Perfect Forward Secrecy (PFS) has garnered widespread publicity in recent months thanks to Snowden and the NSA. As a result, an increasing number of websites and email service providers have been pushing for PFS to provide better security to their users.
PFS protects previous key exchanges even if the current one is compromised.
Unfortunately the same cannot be said about current popular IPSec VPN clients. Neither of the ones I tested – all of them from recent distributions including Windows and OS X – offered PFS out of the box, meaning previous IPSec key exchanges could be decrypted by an attacker if the current one is compromised.
Windows doesn’t automatically reconnect VPN connections when you resume from standby mode. Sometimes this can be annoying – for instance when you are using someone else’s Internet and want to make sure that your connection is always secured through the VPN. To fix this, I created a task that automatically connects to a predefined VPN whenever you resume Windows.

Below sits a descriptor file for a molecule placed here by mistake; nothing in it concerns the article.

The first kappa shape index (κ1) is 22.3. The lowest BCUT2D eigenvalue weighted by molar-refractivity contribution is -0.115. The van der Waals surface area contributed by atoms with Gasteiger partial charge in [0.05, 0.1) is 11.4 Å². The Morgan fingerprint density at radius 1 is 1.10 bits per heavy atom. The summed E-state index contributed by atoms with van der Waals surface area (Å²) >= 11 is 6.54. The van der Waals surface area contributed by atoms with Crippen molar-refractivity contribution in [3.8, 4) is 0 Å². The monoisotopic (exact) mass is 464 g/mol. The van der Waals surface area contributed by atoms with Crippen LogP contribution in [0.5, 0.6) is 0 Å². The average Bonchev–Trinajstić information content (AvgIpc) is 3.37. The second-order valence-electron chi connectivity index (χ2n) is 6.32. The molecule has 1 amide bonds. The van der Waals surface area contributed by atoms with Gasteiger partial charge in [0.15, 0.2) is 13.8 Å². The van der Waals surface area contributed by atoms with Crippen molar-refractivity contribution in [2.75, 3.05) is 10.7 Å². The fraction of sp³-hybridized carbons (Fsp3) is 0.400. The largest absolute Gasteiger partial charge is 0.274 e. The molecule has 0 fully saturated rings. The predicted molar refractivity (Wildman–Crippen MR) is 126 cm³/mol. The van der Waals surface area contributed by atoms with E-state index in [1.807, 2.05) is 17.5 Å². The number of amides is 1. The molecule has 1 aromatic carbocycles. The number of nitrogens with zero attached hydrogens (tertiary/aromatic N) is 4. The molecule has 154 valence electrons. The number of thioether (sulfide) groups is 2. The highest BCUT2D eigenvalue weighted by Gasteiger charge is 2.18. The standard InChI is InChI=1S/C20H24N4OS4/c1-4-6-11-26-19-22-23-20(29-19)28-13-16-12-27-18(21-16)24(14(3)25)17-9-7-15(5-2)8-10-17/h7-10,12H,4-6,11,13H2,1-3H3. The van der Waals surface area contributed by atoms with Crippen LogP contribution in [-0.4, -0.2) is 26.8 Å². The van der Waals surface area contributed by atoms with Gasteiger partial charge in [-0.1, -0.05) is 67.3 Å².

Today I ran into a problem with IPsec Xauth PSK and the built-in Android VPN client (Android 4.1.2), resulting in some sites (such as www.yahoo.com) not loading through the VPN tunnel. Turns out I was dealing with MTU issues. When the Android VPN is started, it sets the MTU to 1500 on the tun0 interface:
Update 04/20/2014: Adjusted to take into account the modular configuration layout introduced in strongSwan 5.1.2. Tweaked cipher settings to provide perfect forward secrecy if supported by the client.
This article is a step by step guide on how to prepare strongSwan 5 to run your own private VPN, allowing you to stop snoopers from spying on your online activities, to bypass geo-restrictions, and to circumvent overzealous firewalls.